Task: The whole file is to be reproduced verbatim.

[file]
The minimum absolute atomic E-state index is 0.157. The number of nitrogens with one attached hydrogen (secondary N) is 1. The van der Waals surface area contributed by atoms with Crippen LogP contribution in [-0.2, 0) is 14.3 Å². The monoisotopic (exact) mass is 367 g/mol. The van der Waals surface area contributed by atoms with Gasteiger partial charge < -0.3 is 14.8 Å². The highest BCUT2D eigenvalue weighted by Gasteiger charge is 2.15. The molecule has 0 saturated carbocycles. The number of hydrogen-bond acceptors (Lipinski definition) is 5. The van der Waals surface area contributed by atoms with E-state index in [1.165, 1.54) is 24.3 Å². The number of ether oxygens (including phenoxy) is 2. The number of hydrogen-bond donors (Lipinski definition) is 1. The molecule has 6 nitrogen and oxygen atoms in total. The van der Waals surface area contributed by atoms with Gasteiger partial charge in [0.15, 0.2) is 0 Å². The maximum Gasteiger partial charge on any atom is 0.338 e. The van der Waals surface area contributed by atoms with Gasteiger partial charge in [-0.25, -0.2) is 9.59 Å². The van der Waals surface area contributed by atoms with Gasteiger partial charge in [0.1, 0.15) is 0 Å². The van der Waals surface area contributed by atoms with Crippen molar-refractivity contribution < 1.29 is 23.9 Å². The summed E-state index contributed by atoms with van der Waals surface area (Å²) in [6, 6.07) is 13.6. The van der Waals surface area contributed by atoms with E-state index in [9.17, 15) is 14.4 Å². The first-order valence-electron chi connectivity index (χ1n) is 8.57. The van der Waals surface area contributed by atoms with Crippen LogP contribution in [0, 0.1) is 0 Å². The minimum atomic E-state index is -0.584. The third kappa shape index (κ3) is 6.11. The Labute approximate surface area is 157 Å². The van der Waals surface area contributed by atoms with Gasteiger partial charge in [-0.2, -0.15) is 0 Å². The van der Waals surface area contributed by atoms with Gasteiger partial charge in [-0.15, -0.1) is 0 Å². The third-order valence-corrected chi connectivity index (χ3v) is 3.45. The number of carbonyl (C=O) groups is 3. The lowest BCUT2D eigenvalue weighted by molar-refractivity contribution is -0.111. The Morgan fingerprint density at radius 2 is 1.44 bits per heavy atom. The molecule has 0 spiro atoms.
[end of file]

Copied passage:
The minimum absolute atomic E-state index is 0.157. The number of nitrogens with one attached hydrogen (secondary N) is 1. The van der Waals surface area contributed by atoms with Crippen LogP contribution in [-0.2, 0) is 14.3 Å². The monoisotopic (exact) mass is 367 g/mol. The van der Waals surface area contributed by atoms with Gasteiger partial charge < -0.3 is 14.8 Å². The highest BCUT2D eigenvalue weighted by Gasteiger charge is 2.15. The molecule has 0 saturated carbocycles. The number of hydrogen-bond acceptors (Lipinski definition) is 5. The van der Waals surface area contributed by atoms with E-state index in [1.165, 1.54) is 24.3 Å². The number of ether oxygens (including phenoxy) is 2. The number of hydrogen-bond donors (Lipinski definition) is 1. The molecule has 6 nitrogen and oxygen atoms in total. The van der Waals surface area contributed by atoms with Gasteiger partial charge in [0.15, 0.2) is 0 Å². The maximum Gasteiger partial charge on any atom is 0.338 e. The van der Waals surface area contributed by atoms with Gasteiger partial charge in [-0.25, -0.2) is 9.59 Å². The van der Waals surface area contributed by atoms with Gasteiger partial charge in [0.1, 0.15) is 0 Å². The van der Waals surface area contributed by atoms with Crippen molar-refractivity contribution < 1.29 is 23.9 Å². The summed E-state index contributed by atoms with van der Waals surface area (Å²) in [6, 6.07) is 13.6. The van der Waals surface area contributed by atoms with E-state index in [9.17, 15) is 14.4 Å². The first-order valence-electron chi connectivity index (χ1n) is 8.57. The van der Waals surface area contributed by atoms with Crippen LogP contribution in [0, 0.1) is 0 Å². The minimum atomic E-state index is -0.584. The third kappa shape index (κ3) is 6.11. The Labute approximate surface area is 157 Å². The van der Waals surface area contributed by atoms with Gasteiger partial charge in [-0.2, -0.15) is 0 Å². The van der Waals surface area contributed by atoms with Gasteiger partial charge in [-0.15, -0.1) is 0 Å². The third-order valence-corrected chi connectivity index (χ3v) is 3.45. The number of carbonyl (C=O) groups is 3. The lowest BCUT2D eigenvalue weighted by molar-refractivity contribution is -0.111. The Morgan fingerprint density at radius 2 is 1.44 bits per heavy atom. The molecule has 0 spiro atoms.